In February the average monthly value for the trade-weighted dollar index of 15 major currencies tracked by the Federal Reserve Bank of Atlanta rose 0.3 percent. Increases were registered on all measures except the Americas subindex, which declined 0.2 percent. Pushing the overall index up were a 1.3 percent rise on the European subindex and more modest gains on the Pacific measures. The classic subindex, which is the analogue of the original Atlanta index, was up 0.4 percent. The overall index in February was 4.9 percent higher than its year-ago level. On a daily basis, the overall index’s level at the end of February was unchanged from its reading at the end of January and 4.8 percent stronger than its level at the end of February 2001.
The Atlanta Fed index is based on 1995–97 bilateral trade weights for 15 currencies. The European subindex includes the European Monetary Union, Switzerland and the United Kingdom. The Pacific subindex includes Australia, China, Hong Kong, Japan, Malaysia, Singapore, South Korea and Taiwan. The Americas subindex includes Brazil, Canada and Mexico. The overall dollar index includes the Saudi Arabian riyal along with the foregoing 14 currencies. The classic subindex includes the European Monetary Union, Switzerland, the United Kingdom, Australia, China, Hong Kong, Japan, Singapore, South Korea, Taiwan, Saudi Arabia and Canada. All figures are indexes and not actual exchange rates. A rise in the index or subindex reflects a strengthening of the dollar against currencies included.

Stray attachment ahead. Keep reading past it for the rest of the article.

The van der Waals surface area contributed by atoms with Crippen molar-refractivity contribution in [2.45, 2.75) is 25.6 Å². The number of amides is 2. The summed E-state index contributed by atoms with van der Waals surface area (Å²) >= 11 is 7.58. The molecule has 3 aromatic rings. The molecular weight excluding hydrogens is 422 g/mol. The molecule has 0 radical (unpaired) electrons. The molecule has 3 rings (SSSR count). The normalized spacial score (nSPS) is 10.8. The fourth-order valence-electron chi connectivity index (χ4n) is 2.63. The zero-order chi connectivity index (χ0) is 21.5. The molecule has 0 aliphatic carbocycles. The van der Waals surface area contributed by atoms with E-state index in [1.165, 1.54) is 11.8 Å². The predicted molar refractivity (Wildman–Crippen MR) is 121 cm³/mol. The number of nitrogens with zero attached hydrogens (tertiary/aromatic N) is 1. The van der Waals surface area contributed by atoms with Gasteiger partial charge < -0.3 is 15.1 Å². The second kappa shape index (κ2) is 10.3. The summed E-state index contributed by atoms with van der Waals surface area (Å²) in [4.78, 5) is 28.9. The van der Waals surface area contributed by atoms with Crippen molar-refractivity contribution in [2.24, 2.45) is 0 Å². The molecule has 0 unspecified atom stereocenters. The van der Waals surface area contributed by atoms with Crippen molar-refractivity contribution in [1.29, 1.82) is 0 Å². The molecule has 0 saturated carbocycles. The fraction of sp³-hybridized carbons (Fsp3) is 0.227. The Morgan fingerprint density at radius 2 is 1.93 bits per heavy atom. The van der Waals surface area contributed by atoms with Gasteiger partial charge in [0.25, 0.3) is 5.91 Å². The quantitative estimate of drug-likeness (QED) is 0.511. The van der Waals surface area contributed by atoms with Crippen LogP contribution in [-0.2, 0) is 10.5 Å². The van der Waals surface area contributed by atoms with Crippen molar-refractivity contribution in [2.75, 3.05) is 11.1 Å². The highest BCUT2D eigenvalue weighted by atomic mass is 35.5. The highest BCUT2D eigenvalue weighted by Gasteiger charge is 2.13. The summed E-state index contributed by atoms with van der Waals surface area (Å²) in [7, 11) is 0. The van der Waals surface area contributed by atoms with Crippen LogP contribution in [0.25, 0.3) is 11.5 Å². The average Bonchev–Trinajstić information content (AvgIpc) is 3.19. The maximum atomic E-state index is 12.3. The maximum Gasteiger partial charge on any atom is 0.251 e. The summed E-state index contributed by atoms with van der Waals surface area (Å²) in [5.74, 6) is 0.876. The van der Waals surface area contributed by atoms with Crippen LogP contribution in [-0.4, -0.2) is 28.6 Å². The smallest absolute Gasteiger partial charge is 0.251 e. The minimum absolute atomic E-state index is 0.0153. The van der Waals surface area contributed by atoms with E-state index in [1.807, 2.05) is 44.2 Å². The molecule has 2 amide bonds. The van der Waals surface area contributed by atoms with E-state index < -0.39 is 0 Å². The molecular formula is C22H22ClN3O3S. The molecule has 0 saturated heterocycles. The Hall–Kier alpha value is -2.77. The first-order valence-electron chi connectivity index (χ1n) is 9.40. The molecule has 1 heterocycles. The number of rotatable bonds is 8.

|ATLANTA FED DOLLAR INDEXES: MARCH 2002 UPDATE
(1995 = 100)